As parents, we all want the same thing for our kids: a bike that provides safety, comfort, reliability, and ease of use without breaking the bank. We want your child’s first riding experience to be as memorable as yours, and that’s why every child’s bike that carries the Trek name is held to the same rigorous standards as all of the products we make. The bottom line is that getting your child on a well-designed machine is more economical for you in the long run, is easier to learn to ride, and ultimately more enjoyable for your kid from day one.
Bikes are not toys
This may go without saying, but a bicycle is not a toy. While the prices of big box stores may seem enticing, these bikes are often poorly designed and were not assembled by certified mechanics. A bike that may seem “pretty” or “cool” standing next to the toothpaste aisle will often not retain resale value or remain functional for a younger sibling, and is ultimately a bad investment. Trek bikes are engineered and crafted by people who care about bikes and their riders. In the end, a good rule of thumb is that you should never buy a bike where you buy your cereal.
What size bike does my child need?
Kids’ bikes range in wheel size from 12-26˝. For simplicity’s sake, it’s easy to think about your child’s age when determining which size is best for them. Though the guidelines below are general, they go a long way in zeroing in on where to begin your search.
Kids’ bikes are optimized around these wheel sizes in terms of fit and performance level. As wheel size increases, so do the number of options to accommodate the additional skills and riding preferences of older children. While Trek offers one awesome balance bike for the youngest tots, larger wheel sizes include multiple models optimized for road, mountain, or city riding. Beyond wheel size, the factors driving your decision should be color/style, training wheel compatibility, brake type, gearing, and finally category.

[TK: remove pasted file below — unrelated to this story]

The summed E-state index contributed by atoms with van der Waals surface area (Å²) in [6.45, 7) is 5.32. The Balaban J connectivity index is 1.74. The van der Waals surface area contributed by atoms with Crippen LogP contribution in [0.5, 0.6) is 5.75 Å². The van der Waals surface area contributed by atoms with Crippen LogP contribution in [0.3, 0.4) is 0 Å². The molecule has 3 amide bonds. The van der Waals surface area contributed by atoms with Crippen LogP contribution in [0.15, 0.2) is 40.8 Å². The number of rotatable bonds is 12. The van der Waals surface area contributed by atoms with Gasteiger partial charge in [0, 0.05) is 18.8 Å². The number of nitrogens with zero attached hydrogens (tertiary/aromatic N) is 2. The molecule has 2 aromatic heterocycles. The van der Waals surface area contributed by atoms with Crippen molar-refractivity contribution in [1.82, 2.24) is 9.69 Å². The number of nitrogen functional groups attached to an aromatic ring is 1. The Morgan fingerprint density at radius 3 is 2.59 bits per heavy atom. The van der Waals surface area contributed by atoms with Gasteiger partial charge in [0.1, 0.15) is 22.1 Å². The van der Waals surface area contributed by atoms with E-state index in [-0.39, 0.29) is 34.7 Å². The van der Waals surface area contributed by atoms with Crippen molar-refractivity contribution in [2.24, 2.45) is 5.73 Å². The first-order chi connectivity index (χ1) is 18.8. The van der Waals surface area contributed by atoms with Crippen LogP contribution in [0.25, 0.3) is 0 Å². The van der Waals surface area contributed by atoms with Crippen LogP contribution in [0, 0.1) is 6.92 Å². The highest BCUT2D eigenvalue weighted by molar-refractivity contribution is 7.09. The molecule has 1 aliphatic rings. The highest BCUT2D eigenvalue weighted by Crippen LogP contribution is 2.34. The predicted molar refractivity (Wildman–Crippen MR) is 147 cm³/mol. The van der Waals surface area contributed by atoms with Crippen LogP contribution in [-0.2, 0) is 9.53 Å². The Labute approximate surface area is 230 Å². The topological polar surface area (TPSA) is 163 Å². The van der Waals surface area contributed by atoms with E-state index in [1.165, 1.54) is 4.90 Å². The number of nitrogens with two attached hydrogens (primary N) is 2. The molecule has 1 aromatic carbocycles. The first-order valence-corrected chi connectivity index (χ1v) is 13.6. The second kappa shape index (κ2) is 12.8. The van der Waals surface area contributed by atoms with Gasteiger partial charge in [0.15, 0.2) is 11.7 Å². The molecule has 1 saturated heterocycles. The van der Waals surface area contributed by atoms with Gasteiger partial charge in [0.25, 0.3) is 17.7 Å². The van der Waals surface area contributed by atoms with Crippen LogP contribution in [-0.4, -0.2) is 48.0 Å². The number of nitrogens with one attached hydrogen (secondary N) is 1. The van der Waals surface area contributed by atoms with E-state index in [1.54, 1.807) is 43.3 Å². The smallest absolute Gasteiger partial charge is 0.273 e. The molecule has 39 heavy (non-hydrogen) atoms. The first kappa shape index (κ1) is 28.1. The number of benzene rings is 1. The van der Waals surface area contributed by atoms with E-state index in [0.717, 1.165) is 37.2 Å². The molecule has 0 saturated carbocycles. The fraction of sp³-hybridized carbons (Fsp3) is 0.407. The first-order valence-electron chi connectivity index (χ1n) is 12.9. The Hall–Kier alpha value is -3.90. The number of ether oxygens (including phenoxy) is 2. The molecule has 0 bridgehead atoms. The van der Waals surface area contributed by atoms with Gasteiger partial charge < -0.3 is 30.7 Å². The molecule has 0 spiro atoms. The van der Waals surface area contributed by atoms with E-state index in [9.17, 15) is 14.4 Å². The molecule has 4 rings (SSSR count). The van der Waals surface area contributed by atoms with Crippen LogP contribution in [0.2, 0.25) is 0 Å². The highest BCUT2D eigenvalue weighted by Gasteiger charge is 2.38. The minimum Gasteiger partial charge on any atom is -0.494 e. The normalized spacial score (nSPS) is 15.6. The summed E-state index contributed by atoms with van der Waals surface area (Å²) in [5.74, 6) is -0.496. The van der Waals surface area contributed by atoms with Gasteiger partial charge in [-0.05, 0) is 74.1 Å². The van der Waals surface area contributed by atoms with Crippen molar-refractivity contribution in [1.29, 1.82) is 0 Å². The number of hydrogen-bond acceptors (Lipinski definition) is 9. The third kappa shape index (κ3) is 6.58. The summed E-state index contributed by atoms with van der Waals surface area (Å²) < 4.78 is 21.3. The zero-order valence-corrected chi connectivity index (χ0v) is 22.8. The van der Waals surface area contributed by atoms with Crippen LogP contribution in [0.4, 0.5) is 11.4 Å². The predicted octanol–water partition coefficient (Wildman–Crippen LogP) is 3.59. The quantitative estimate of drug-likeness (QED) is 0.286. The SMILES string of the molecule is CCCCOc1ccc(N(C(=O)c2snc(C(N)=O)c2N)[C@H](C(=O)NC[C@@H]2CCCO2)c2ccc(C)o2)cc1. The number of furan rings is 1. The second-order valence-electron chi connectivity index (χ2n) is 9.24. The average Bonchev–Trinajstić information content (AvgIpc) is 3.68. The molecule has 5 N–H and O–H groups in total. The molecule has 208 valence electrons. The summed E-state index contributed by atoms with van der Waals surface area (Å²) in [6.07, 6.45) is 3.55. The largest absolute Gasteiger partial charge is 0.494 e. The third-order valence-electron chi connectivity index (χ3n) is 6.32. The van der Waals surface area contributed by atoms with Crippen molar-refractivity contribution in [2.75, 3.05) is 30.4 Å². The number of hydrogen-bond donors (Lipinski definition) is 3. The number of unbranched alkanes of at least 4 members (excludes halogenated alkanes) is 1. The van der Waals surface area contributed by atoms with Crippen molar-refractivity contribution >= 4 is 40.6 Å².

Balance bikes have become popular in recent years as savvy parents have recognized that balance, rather than pedaling, is the most essential component of riding a bike, and should therefore be the starting point of any instruction. They allow small children to push the bike with their feet, and then place them on stationary platforms to coast and practice balancing. It’s easy to think of them as a cross between a scooter and a bicycle. Trek’s Kickster is the best option for the youngest riders, and teaching them to balance early on will make their transition to a bike with pedals all the more easy.
You probably learned to ride a bike on training wheels. Most professional cyclists probably did, too. Training wheels are a great way to get kids comfortable on the bike, and to get them hooked on the feeling of freedom that only a bicycle can provide. Trek offers removable training wheels on all of our 12˝ and 16˝ kids’ models, and these options are ideal for kids who are too big for a balance bike or simply need a bit more time to get comfortable. When teaching your child to ride, remember that the emphasis should be on balance, not pedaling. As soon as your child is comfortable with the thought of removing the training wheels, it’s time for them to go.